New exemption rules are now in effect that include new requirements for all exempt programs, including Day Camp Programs in the State of Georgia. Go to the Bright from the Start website to see a list of the new exemptions and the state expectations to learn whether or not your day camp program qualifies for the exemption from licensining.
Questions can be directed to:
Bright from the Start: Georgia Department of Early Care and Learning
2 Martin Luther King Jr. Drive SE, 670 East Tower, Atlanta, Georgia 30334
Florida Summer Camp Voluntary Listing
The Department of Children and Families is working to provide parents a resource to search for summer camps that comply with the background screening requirements. To that end, the Department has developed an application that will allow summer camps, that screen their employees through the Level 2 Background Screening, to advertise their camps. It is voluntary and to sign up all a camp needs is the OCA number they use to screen their employees. There is no charge to have their camps listed.
Florida Background Screening Requirements
On August 1, 2010 Florida implemented important changes to ensure the safety of Floridians who are so dependent on the quality of the people caring for them. This new law will require background screening of job applicants, employees and volunteers who come in contact with children, the developmentally disabled and vulnerable adults.
Employers as of August 1, 2010 will not be able to employ applicants for these positions of special trust or responsibility until the applicants are cleared by Level 2 background screening, the fingerprint-based search of criminal records in Florida and nationally. The fingerprints must be sent to the Florida Department of Law Enforcement, which shares them with the Federal Bureau of Investigation to thoroughly investigate if applicants have a criminal history.
The Florida Department of Children and Family Services (DCFS) has put up this website to provide assistance and navigation of this new rule: www.dcf.state.fl.us/admin/backgroundscreening/
The following groups are required to have Level 2 background screening:
• Volunteers working 10 hours or more a month.
- Staff and volunteers (mental health personnel as defined in Chapter 394) with direct contact with individuals held for examination or admitted for treatment. Such individuals are subject to the requirements of both Chapter 435 and Chapter 408 screening.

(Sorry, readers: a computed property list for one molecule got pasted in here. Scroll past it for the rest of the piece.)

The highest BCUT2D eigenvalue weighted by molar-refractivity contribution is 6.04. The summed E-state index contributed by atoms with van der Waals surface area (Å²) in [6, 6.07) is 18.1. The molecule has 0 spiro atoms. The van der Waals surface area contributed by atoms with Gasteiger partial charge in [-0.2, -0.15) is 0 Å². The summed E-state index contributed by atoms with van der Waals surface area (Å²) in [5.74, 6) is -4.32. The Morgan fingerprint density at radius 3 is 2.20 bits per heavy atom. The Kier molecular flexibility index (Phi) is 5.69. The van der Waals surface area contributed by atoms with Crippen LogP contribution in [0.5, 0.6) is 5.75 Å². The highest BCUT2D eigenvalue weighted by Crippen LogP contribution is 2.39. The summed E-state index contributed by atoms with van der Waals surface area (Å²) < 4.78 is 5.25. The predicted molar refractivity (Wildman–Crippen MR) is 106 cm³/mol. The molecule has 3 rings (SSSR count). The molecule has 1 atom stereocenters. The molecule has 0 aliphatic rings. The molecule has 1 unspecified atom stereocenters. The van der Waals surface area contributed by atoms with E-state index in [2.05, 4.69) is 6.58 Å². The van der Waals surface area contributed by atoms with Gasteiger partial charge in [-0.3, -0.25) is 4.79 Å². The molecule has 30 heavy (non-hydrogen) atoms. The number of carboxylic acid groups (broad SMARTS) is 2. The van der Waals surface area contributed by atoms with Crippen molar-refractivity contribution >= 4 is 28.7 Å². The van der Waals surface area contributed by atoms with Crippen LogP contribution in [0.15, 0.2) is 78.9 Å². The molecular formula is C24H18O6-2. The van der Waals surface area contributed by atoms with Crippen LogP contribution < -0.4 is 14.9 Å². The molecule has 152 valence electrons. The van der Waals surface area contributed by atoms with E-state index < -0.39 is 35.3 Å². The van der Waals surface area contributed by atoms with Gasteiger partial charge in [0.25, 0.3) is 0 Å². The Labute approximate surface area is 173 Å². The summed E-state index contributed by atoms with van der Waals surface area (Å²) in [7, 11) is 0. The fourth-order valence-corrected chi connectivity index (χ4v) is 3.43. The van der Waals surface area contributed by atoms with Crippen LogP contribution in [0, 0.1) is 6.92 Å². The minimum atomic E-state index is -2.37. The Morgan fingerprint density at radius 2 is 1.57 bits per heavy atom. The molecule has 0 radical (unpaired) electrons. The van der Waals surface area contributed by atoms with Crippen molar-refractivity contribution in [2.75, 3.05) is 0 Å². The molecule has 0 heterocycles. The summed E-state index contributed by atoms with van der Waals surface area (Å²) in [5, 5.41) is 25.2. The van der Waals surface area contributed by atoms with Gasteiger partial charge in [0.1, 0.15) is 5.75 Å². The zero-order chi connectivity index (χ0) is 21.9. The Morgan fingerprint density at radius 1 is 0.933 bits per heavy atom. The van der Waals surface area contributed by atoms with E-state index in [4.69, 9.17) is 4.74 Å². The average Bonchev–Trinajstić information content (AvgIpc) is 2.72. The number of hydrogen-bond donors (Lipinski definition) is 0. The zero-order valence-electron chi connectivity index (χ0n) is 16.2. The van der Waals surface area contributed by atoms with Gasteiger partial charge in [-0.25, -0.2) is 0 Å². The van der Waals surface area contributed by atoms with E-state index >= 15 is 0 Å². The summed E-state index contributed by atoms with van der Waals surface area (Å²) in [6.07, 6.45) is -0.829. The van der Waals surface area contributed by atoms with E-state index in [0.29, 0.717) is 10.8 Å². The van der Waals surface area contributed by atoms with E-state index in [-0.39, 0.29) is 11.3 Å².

- Employees and volunteers in summer day camps and summer 24-hour summer camps pursuant to Chapter 409.
• School districts will compile a list of eligible substitute teachers available to early learning coalitions in child care facilities as needed.
• Additional crimes were added to the list of disqualifying offenses for Level 2 screening.
• An arrest for a disqualifying offense awaiting final disposition is now grounds for disqualification.
• Applicants must attest, subject to penalty of perjury, that they meet the screening requirements. Further, the applicants must agree, if hired, to notify the employer immediately if the employee is arrested for any disqualifying offense.
• Employers are required, if the employer becomes aware of an arrest of an employee for a disqualifying offense, to remove the employee from any position that requires background screening until the employee's eligibility for such employment is determined. If it is determined that the employee does not meet the requirements for employment, the employee must be terminated.
• An exemption request may be made to the Florida Department of Children and Families, but may not be considered or be granted for offenses that are felonies until at least three years after the end of sanctions, and for misdemeanors until after completion of all sanctions.
• An exemption may never be granted to any individual who has been designated as a sexual predator pursuant to Chapter 775.21, Florida Statutes; a career offender pursuant to Chapter 775.261, Florida Statutes; or, a sexual offender pursuant to Chapter 943.0435, Florida Statutes, unless the requirement to register as a sexual offender has been removed pursuant to Chapter 943.04354, Florida Statutes.